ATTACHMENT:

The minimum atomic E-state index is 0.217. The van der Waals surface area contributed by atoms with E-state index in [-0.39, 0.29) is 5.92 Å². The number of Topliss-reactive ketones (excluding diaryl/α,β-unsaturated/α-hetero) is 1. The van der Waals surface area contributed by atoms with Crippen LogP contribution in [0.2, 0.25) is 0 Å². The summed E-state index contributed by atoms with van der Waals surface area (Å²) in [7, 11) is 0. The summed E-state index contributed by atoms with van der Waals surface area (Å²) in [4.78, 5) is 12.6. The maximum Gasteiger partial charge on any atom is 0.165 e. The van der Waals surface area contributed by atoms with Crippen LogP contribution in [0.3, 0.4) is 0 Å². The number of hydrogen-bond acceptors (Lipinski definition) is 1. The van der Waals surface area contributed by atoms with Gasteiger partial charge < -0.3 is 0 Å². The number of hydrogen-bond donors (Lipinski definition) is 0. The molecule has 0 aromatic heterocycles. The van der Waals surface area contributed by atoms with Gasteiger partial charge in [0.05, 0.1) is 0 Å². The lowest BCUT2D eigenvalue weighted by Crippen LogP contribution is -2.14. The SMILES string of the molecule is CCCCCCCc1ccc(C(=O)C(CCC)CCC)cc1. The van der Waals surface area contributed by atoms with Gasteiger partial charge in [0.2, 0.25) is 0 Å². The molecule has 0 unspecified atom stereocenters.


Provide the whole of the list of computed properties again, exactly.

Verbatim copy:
The minimum atomic E-state index is 0.217. The van der Waals surface area contributed by atoms with E-state index in [-0.39, 0.29) is 5.92 Å². The number of Topliss-reactive ketones (excluding diaryl/α,β-unsaturated/α-hetero) is 1. The van der Waals surface area contributed by atoms with Crippen LogP contribution in [0.2, 0.25) is 0 Å². The summed E-state index contributed by atoms with van der Waals surface area (Å²) in [7, 11) is 0. The summed E-state index contributed by atoms with van der Waals surface area (Å²) in [4.78, 5) is 12.6. The maximum Gasteiger partial charge on any atom is 0.165 e. The van der Waals surface area contributed by atoms with Crippen LogP contribution in [0.3, 0.4) is 0 Å². The number of hydrogen-bond acceptors (Lipinski definition) is 1. The van der Waals surface area contributed by atoms with Gasteiger partial charge < -0.3 is 0 Å². The number of hydrogen-bond donors (Lipinski definition) is 0. The molecule has 0 aromatic heterocycles. The van der Waals surface area contributed by atoms with Gasteiger partial charge in [0.05, 0.1) is 0 Å². The lowest BCUT2D eigenvalue weighted by Crippen LogP contribution is -2.14. The SMILES string of the molecule is CCCCCCCc1ccc(C(=O)C(CCC)CCC)cc1. The van der Waals surface area contributed by atoms with Gasteiger partial charge in [0.2, 0.25) is 0 Å². The molecule has 0 unspecified atom stereocenters.